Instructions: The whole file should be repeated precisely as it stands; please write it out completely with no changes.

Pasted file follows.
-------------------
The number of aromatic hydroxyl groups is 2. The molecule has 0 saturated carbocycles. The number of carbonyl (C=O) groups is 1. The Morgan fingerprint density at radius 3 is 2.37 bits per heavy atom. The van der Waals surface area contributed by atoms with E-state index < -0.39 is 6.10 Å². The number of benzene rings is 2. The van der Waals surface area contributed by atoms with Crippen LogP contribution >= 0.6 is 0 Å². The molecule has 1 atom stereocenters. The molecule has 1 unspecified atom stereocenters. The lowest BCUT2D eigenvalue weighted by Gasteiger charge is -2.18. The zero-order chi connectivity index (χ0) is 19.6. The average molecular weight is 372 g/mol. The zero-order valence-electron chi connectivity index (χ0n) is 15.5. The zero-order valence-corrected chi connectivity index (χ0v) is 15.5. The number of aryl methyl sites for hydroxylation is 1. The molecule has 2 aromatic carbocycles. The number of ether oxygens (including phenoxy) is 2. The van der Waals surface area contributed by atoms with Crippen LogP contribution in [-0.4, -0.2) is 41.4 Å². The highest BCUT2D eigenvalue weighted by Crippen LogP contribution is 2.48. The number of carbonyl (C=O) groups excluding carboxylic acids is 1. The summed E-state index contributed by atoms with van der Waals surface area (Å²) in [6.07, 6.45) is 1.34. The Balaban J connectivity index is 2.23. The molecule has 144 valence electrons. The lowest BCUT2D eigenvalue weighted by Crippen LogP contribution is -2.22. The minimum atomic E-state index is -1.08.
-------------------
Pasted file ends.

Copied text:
The number of aromatic hydroxyl groups is 2. The molecule has 0 saturated carbocycles. The number of carbonyl (C=O) groups is 1. The Morgan fingerprint density at radius 3 is 2.37 bits per heavy atom. The van der Waals surface area contributed by atoms with E-state index < -0.39 is 6.10 Å². The number of benzene rings is 2. The van der Waals surface area contributed by atoms with Crippen LogP contribution >= 0.6 is 0 Å². The molecule has 1 atom stereocenters. The molecule has 1 unspecified atom stereocenters. The lowest BCUT2D eigenvalue weighted by Gasteiger charge is -2.18. The zero-order chi connectivity index (χ0) is 19.6. The average molecular weight is 372 g/mol. The zero-order valence-electron chi connectivity index (χ0n) is 15.5. The zero-order valence-corrected chi connectivity index (χ0v) is 15.5. The number of aryl methyl sites for hydroxylation is 1. The molecule has 2 aromatic carbocycles. The number of ether oxygens (including phenoxy) is 2. The van der Waals surface area contributed by atoms with Crippen LogP contribution in [-0.4, -0.2) is 41.4 Å². The highest BCUT2D eigenvalue weighted by Crippen LogP contribution is 2.48. The number of carbonyl (C=O) groups excluding carboxylic acids is 1. The summed E-state index contributed by atoms with van der Waals surface area (Å²) in [6.07, 6.45) is 1.34. The Balaban J connectivity index is 2.23. The molecule has 144 valence electrons. The lowest BCUT2D eigenvalue weighted by Crippen LogP contribution is -2.22. The minimum atomic E-state index is -1.08.